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Go channels in JS (4/5): Ranging

nlepage profile image Nicolas Lepage Updated on ・4 min read

Go channels in JS (5 Part Series)

1) Go channels in JS (1/5): Sending and Receiving 2) Go channels in JS (2/5): Buffering 3) Go channels in JS (3/5): Closing 4) Go channels in JS (4/5): Ranging 5) Go channels in JS (Bonus 1): nil channel

This post is the fourth of a series about how I wrote in JavaScript the equivalent of Go(lang) channels.

If you haven't already, I highly recommend reading at least the first post before reading this one:

So far we have built an equivalent of Go channels in JS, which allows us to create channels, buffered or unbuffered, send values to these, receive values from these, and finally close these.

This time we will use the closing feature we added last time as a base to build a new feature: Ranging.

First, let's have a look at how to range over a channel in Go.

Ranging over channel

If you remember last time, we used the ability of the receive operator to return two values in order to know if a channel has been closed:

for { // This is like while (true)
  i, ok := <-ch
  if !ok {
    break
  }
  fmt.Println(i)
}

The second value returned by the receive operator is a boolean which tells us if something has actually been received.

However Go offers a better syntax to do the exact same thing, which is the range operator:

for i := range ch {
  fmt.Println(i)
}

This range loop will iterate over the values received from ch until this one is closed.

Let's take back our send123() example:

func main() {
  ch := make(chan int) // Create an integer channel

  go send123(ch) // Start send123() in a new goroutine

  // Receive an integer from ch and print it until ch is closed
  for i := range ch {
    fmt.Println(i)
  }
}

func send123(ch chan int) {
  // Send 3 integers to ch
  for i := 1; i <= 3; i++ {
    ch <- i
  }

  close(ch) // Close ch
}

This is much easier to read than last time!
Now how could we transpose this in JS?

Of course using a for ... of would be nice.
But for ... of uses the iterator protocol which is synchronous, whereas the receive operation is asynchronous.

Good news, JS has asynchronous iteration since ES2018, which comes with a new for await ... of syntax.
So we could create a new range operation, which would return an asynchronous iterable.

Let's try this with our send123() example:

async function* main() {
  const ch = yield chan() // Create a channel

  yield fork(send123, ch) // Start send123()

  // Receive a value from ch and log it to console until ch is closed
  for await (const i of yield range(ch)) {
    console.log(i)
  }
}

function* send123(ch) {
  // Send 3 integers to ch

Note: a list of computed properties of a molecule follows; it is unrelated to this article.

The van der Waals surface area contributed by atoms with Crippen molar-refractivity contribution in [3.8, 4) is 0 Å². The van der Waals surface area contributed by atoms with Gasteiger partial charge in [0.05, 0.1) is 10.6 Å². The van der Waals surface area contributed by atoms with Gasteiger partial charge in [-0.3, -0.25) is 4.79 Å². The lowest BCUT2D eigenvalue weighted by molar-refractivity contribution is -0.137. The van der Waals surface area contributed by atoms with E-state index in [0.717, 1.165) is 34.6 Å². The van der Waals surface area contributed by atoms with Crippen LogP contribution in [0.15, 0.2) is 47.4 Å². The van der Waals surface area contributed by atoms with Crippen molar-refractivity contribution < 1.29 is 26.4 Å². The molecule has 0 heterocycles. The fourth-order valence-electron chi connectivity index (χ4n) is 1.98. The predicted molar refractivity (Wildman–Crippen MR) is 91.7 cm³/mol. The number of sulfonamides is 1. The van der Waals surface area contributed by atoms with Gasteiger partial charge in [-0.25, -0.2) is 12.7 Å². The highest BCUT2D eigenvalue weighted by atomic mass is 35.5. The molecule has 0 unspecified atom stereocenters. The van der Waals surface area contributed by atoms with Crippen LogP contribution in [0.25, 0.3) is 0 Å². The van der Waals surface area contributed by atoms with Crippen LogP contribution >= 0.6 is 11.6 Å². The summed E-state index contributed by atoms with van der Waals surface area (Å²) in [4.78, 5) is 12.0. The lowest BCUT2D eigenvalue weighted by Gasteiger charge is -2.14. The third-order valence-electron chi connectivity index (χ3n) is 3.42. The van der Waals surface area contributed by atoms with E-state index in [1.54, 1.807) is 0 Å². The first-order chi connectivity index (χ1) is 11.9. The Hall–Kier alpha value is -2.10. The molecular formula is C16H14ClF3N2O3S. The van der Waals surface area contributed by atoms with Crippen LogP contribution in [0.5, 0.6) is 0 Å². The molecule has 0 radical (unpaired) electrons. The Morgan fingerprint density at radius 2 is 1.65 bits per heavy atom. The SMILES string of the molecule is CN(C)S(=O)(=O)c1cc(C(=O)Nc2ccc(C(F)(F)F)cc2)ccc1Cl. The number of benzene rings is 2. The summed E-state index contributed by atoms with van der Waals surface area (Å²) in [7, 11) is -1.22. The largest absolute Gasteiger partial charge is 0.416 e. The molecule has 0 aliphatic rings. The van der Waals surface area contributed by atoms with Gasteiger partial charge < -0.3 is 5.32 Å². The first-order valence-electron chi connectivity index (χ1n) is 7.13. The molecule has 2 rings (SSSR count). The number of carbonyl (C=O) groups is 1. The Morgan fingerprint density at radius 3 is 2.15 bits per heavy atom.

for (let i = 1; i <= 3; i++) {
    yield send(ch, i)
  }

  yield close(ch) // Close ch
}

Nice! Like in Go the code is much easier to understand, even if having a yield inside a for await ... of is not simple.

Now let's implement our new range operation!

Implementing ranging over channel

As usual we need an operation factory:

const RANGE = Symbol('RANGE')
export const range = chanKey => {
  return {
    [RANGE]: true,
    chanKey,
  }
}

We have only one chanKey argument which is the key of the channel we want to iterate over.

Then we have to handle range operations in the channel middleware:

export const channelMiddleware = () => (next, ctx) => async operation => {
  // ...

  if (operation[RANGE]) {
    // Handle range operation
  }

  // ...
}

for await ... of needs an asynchronous iterable, which is an object able to return an iterator.
A common pattern is to use the same object as iterable and iterator:

if (operation[RANGE]) {
  const it = {
    [Symbol.asyncIterator]: () => it,
  }

  return it
}

As you can see it returns itself when asked for an iterator, and will therefore satisfy the async iterable protocol.
Now it needs to implement the async iterator protocol.

All the async iterator protocol needs is an async next() function, which must return an object with two properties:

  • value which is the current value
  • done, a boolean which tells us if the iterator has ended, in which case value may be omitted

This looks a lot like the detailed receive operation we created last time, which returns a scalar with a value and a boolean which tells us if a value was actually received.
The only actual difference is that the boolean is inverted.

So we should be able to use the doRecv() function we created last time to implement next():

const it = {
  [Symbol.asyncIterator]: () => it,

  next: async () => {
    const [value, ok] = await doRecv(ctx, operation.chanKey)

    return {
      value,
      done: !ok,
    }
  }
}

And this is it! Well that was easy.
Let's try this out on repl.it with our send123() example (it uses esm to benefit from modules):

What next

With ranging done, we are not far from having the full feature set of channels, the only thing missing is select.

The last post "Go channels in JS (5/5): Selecting" will be a big one, I'll need some time to write it...
In the meantime I might publish some bonus posts (did you know that Go allows receiving from a nil channel?), so stay tuned.

I hope you enjoyed this fourth post, give a ❤️, 💬 leave a comment, or share it with others, and follow me to get notified of my next posts.

Go channels in JS (5 Part Series)

1) Go channels in JS (1/5): Sending and Receiving 2) Go channels in JS (2/5): Buffering 3) Go channels in JS (3/5): Closing 4) Go channels in JS (4/5): Ranging 5) Go channels in JS (Bonus 1): nil channel

Posted on Dec 31 '19 by:

nlepage profile

Nicolas Lepage

@nlepage

Fullstack JS Dev by day, Gopher by night

Zenika

We are a software development company whose mission is to drive change via IT innovation. Many of our consultants have written books, do open-source contributions, teach classes and speak at popular meet-ups and conferences.

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